Mickelsons mother was diagnosed with breast cancer the week his wife had surgery.
 
He said Mary Mickelson had surgery last week and everything appeared to go well.
 
We are all optimistic, he said. It meant so much to me and Amy to be there with her.
 

 
SETTING HIM STRAIGHT: Mark Calcavecchia made it through all four rounds at the British Open, and so did his wife, Brenda. She caddied for him again, a tough chore considering the bag is loaded with rain gear.
 
I cant lie, it is physically tough, she told TNT Sports over the weekend. But even when Im not carrying the bag, we talk throughout the round and I give him encouragement. This is a way for me to be out with him full-time, and it works for us.
 
Calcavecchia, however, is notorious for throwing clubs, and his wife gave him an incentive not to do that.
 
He did throw one club one time at the Tour Championship, she said. It almost hit my ring. I said, If you break the diamond, you buy a bigger one. And that was the end of that.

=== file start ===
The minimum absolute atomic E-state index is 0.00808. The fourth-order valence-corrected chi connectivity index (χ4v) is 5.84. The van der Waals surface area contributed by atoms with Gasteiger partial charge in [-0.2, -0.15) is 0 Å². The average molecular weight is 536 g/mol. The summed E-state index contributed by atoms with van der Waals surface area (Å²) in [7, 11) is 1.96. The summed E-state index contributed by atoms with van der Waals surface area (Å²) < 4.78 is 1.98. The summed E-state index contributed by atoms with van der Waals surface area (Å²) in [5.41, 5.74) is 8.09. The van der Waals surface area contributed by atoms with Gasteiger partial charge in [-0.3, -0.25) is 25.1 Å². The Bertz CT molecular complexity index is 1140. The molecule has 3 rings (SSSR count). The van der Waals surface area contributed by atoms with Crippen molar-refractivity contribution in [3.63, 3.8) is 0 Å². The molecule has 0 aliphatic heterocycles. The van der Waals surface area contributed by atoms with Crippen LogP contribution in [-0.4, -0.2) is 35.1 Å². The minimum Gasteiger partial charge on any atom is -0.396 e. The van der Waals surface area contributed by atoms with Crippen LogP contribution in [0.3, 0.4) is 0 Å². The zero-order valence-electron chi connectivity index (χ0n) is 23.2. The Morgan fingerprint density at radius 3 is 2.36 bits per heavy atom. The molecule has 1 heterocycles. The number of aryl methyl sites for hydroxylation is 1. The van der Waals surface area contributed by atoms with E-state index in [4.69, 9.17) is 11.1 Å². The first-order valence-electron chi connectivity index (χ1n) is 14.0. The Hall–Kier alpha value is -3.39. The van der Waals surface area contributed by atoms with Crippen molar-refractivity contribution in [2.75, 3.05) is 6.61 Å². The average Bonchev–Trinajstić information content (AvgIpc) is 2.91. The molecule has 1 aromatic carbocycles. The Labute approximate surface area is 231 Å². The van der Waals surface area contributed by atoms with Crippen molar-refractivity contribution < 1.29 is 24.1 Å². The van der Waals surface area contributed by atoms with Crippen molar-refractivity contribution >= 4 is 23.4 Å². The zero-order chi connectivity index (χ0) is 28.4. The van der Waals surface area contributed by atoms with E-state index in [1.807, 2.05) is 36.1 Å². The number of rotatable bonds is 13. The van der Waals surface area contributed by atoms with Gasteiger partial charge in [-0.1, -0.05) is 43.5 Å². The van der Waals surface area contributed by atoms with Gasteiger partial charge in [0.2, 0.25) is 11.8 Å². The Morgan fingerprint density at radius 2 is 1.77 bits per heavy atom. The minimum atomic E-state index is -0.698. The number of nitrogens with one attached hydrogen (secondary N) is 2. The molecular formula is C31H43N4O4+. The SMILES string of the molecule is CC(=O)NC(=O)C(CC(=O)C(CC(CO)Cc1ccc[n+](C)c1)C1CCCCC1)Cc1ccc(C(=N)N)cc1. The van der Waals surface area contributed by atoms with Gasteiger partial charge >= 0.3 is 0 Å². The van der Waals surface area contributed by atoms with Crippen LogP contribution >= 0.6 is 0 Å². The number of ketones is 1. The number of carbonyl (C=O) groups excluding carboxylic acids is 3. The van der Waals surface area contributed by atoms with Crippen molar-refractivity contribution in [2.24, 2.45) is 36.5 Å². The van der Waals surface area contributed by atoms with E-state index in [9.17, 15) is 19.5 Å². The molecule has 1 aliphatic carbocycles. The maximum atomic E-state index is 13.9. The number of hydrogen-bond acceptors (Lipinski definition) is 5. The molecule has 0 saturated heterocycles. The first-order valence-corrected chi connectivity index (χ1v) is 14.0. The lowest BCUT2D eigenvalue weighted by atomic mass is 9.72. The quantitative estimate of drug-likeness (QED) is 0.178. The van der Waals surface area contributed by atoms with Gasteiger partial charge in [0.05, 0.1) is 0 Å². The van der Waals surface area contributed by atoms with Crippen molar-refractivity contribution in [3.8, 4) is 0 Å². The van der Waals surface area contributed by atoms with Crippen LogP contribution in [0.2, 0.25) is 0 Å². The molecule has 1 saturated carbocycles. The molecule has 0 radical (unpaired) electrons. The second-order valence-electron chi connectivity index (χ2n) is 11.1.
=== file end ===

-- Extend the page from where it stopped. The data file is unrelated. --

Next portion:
TURNBERRY TEST: Turnberry is the only British Open course to yield a 63 in different years, and it was getting a reputation of being among the easiest links courses on the rotation.
 
But it was lengthened this year, with bunkers added to put a greater premium on accuracy.
 
The winning score was 278, 10 shots higher than when Nick Price won in 1994. There was only one round below 65, shot by Miguel Angel Jimenez in the opening round. Someone asked R&A chief executive Peter Dawson if he would be concerned if someone shot a 63 this year.
 
Id be surprised, he replied.
 
After the opening day, Dawson had no worries. Without a trace of wind, the best anyone could imagine was the 64 by Jimenez.
 
The proof of the pudding was not Friday, Saturday and Sunday, Dawson said, noting that no one did better than 67 those days. It was Thursday, when it was deathly calm, and the course did very well. I knew then, once the wind blew, it would be fine.
 

 
THOMSONS TIME: Everyone talks about the golf balls, metal clubs, big drivers, shafts, launch monitors and lawn equipment when the discussion shifts to technology. Five-time British Open champion Peter Thomson says not to forget grips.